This paper aims to study how primary and secondary market investors react to intangibles information disclosed in Italian IPOs. Previous literature on intangibles information disclosure as a determinant of IPO underpricing has reported inconsistent results; moreover, an area that has remained unexplored is to what extent different categories of market investors react to such information disclosure.
Based on a sample of firms listed on the Italian Stock Exchange, the authors use factor analysis to uncover the most relevant intangible assets disclosed in IPO prospectuses; this information is then included in a series of regressions which read into the reaction of primary and secondary market investors by means of price variations.
Primary market investors are found to be more sensitive to information regarding the company’s attitude towards its human capital and to that describing its innovation capacity in terms of IT and R&D investment. Secondary market investors are more sensitive to strategic alliances, research and development and future plans.
The findings can be generalized, but the empirical evidence would be more relevant if tested in different geographical contexts (i.e. Europe and/or the USA).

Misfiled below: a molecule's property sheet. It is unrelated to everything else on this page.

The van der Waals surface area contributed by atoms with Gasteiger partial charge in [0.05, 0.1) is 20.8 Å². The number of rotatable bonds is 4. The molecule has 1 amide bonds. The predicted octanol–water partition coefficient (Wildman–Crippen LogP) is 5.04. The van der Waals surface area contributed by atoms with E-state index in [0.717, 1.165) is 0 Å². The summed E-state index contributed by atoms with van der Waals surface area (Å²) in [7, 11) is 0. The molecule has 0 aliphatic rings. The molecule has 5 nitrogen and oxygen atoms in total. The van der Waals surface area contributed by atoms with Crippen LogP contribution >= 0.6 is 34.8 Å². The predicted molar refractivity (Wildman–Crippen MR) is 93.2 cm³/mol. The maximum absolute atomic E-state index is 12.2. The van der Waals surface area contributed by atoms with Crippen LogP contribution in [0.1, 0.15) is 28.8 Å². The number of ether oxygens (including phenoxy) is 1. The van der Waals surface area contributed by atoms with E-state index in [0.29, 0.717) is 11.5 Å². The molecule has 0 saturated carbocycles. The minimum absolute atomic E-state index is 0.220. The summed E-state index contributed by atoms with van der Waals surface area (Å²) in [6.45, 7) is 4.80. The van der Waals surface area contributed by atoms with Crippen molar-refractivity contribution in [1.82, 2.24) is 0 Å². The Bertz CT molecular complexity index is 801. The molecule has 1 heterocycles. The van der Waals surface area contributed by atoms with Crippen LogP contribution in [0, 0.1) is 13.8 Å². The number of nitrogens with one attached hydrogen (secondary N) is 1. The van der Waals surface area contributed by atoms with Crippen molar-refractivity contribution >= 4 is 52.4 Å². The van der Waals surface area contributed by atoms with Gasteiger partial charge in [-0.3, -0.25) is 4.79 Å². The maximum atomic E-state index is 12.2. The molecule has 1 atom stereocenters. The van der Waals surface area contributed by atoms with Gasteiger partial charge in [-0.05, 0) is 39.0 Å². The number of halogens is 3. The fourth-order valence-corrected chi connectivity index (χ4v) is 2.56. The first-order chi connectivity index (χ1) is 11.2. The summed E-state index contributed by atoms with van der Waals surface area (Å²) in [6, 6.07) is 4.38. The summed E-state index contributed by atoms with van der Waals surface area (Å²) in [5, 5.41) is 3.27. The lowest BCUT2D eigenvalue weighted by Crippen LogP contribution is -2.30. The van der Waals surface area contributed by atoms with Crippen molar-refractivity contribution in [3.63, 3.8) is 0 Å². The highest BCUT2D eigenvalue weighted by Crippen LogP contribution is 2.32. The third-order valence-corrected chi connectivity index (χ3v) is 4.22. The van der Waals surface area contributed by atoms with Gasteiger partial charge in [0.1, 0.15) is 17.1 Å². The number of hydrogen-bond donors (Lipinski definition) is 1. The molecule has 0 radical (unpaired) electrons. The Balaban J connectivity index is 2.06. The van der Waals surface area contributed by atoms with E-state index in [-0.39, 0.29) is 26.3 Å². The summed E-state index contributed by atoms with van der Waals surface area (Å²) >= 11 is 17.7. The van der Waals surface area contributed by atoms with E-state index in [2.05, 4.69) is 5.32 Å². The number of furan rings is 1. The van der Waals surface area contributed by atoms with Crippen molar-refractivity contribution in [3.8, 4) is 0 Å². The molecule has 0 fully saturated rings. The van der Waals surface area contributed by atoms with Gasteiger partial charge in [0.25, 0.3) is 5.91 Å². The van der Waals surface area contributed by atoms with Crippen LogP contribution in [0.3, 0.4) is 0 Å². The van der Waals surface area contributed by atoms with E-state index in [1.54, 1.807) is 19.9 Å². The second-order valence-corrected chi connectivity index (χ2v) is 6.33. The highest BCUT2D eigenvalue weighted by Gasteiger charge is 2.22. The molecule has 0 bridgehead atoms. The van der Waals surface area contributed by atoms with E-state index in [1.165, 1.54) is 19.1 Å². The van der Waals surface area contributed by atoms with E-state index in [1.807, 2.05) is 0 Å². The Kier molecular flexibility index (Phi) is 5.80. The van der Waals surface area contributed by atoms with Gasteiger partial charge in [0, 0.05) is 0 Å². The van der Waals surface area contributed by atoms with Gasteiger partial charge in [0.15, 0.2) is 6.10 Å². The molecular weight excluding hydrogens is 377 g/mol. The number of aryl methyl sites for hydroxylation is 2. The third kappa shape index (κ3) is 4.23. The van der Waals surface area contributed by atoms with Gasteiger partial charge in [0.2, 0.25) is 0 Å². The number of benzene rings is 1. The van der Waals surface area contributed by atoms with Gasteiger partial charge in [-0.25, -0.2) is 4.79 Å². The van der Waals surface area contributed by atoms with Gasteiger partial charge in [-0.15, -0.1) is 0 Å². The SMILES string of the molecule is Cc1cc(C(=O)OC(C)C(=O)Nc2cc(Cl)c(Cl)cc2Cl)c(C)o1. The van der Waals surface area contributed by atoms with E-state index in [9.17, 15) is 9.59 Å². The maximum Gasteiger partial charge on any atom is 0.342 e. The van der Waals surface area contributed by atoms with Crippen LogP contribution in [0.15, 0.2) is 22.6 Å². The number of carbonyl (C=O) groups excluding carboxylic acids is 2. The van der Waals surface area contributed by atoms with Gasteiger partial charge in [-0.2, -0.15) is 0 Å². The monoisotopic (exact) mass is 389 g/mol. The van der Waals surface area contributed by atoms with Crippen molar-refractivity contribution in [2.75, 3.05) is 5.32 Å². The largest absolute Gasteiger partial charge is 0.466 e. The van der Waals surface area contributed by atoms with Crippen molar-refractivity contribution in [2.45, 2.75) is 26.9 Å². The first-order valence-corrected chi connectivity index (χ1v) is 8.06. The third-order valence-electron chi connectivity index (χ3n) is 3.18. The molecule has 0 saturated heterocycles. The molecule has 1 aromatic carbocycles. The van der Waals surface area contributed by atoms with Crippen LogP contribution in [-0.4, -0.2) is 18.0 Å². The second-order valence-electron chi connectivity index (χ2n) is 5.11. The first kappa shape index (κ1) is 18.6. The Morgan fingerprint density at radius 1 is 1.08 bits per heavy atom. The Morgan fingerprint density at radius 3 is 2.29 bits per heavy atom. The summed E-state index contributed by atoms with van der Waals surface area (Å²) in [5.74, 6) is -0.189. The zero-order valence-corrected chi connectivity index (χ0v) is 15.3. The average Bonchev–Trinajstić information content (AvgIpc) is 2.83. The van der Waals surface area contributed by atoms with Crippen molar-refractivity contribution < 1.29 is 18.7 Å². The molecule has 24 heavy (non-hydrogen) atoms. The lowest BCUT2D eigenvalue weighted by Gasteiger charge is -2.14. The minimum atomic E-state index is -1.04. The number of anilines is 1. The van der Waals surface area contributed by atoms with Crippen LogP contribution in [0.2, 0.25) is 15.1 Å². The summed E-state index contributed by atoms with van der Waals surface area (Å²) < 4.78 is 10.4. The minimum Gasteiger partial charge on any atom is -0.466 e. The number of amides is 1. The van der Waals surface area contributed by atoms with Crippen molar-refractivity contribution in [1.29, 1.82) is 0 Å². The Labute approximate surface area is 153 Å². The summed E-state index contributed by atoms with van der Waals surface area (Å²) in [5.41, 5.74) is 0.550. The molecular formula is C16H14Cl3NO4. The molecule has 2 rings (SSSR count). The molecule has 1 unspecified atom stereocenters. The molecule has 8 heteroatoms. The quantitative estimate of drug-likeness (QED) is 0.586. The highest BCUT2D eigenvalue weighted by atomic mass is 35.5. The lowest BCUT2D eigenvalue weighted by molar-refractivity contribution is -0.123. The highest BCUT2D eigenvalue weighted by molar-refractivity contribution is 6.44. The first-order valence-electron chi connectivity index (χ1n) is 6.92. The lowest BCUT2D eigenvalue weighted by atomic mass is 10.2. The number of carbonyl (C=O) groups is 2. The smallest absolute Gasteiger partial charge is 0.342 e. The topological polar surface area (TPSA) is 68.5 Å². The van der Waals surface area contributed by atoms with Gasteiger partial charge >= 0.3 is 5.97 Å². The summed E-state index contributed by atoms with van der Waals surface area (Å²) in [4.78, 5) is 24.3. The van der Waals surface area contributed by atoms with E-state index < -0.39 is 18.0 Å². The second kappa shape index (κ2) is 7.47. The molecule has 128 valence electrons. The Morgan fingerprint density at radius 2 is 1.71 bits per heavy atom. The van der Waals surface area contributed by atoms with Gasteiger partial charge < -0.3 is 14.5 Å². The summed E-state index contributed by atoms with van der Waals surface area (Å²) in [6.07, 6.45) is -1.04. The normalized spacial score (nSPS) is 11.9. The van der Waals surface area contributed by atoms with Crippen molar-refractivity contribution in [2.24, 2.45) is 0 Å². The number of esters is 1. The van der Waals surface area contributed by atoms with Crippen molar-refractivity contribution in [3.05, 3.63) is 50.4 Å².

The empirical results could help firms be more selective in their disclosure, thus possibly soothing management’s concerns regarding an overly extensive, and therefore risky, dissemination of non-financial information and avoiding them to incur unnecessary costs.
Being aware of how the stock market reacts to the information disclosed is crucial in determining new regulations and accounting standards.
The authors introduce an unbiased categorization of intangibles variables that supplants the multiple classifications proposed in the literature, and the authors set apart the reaction of primary and secondary market IPO investors to the intangible information disclosure.
Cardi, C. and Mazzoli, C. (2019), "The role of intangibles disclosure in Italian IPOs : An explorative study on primary and secondary market investors’ reactions", European Business Review, Vol. 31 No. 5, pp. 688-720. https://doi.org/10.1108/EBR-08-2018-0146Download as .RIS
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